The previous episode versatility
An interesting thing happened to our character’s father around tax time. He always had a unique way of looking at things especially by making what could be a problem into a solution or a positive. Joseph Sassoon the office manager for his company American Nile called him one day to say he was sorry but the company was going to have to pay $50,000 in taxes, which is roughly $729,000 in 2014. The father replied that, “He hoped the next year we would pay twice that, and the year after even more! That means we were making a profit.” I find this funny and interesting and wish that I could have interviewed this man. I find myself questioning why taxes are such a big debate in the United States. Was it his ability to ignore the negative, or was he less greedy than many businessmen of today? Another possibility is the idea that he was proud to be able to live here have these freedoms and opportunities to increase his wealth. He could have easily justified the taxes as a way to support the United States for everything this country has given him. His company, American Nile, was also first located at 60 Wall Street. It then moved to 580 Fifth Avenue and then occupied the twenty-ninth floor of the Empire State Building for several more years.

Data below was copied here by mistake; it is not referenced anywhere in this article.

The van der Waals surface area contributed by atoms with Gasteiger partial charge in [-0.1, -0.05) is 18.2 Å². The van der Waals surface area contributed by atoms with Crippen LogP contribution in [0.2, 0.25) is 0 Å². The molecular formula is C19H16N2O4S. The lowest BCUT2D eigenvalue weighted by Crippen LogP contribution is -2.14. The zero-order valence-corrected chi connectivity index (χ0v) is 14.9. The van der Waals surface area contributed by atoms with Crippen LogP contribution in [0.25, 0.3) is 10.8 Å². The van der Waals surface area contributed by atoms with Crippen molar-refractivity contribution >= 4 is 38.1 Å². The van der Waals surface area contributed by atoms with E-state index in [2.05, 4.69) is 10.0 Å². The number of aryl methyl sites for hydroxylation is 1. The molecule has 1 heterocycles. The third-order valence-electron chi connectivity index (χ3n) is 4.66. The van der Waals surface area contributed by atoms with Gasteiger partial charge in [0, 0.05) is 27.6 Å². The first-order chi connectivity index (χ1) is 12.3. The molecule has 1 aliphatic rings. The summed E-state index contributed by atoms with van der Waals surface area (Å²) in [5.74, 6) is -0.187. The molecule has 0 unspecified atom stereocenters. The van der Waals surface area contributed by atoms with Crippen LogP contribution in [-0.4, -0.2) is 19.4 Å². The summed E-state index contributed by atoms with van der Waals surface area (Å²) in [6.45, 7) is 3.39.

Overcoming adversity and obstacles whether big or small in life is an important formula for success. This family continued to have ups and downs and some of these downs were unrelated to the family business. Throughout our character’s childhood and into his late teen years he had been battling a stuttering problem. The family had no luck fixing this problem in the Middle East or in Europe. It was so bad and such a quandary that he spent a significant time at the National Hospital for Speech Disorders. This building, which dates back to 1899 was originally on 61 Irving Place on the southwest corner of 17th Street in Manhattan. Doctor’s even tried putting pebbles in his mouth, along with trying to teach him to speak slowly. In the end it took nine months of aversion therapy to help eliminate his stutter but it wasn’t a piece of cake. He had to go for six days a week and was surrounded by other stutterers for eight hours a day. The worst was realizing that you yourself must also sound and act like this. Years later his wife declared that of all the things he accomplished in his life, overcoming his speech impediment was his greatest victory. It also made him empathic for people with far worse disabilities and gave him a deeper moral sense.
In life it’s easy to ignore other people’s problems or handicaps but it shouldn’t be. I am not saying to go focus solely on helping everyone less fortunate than you. What I am saying is the next time you want to put someone down just think, think about what it would be like to be in that person’s shoes. The next episode Flying Solo.
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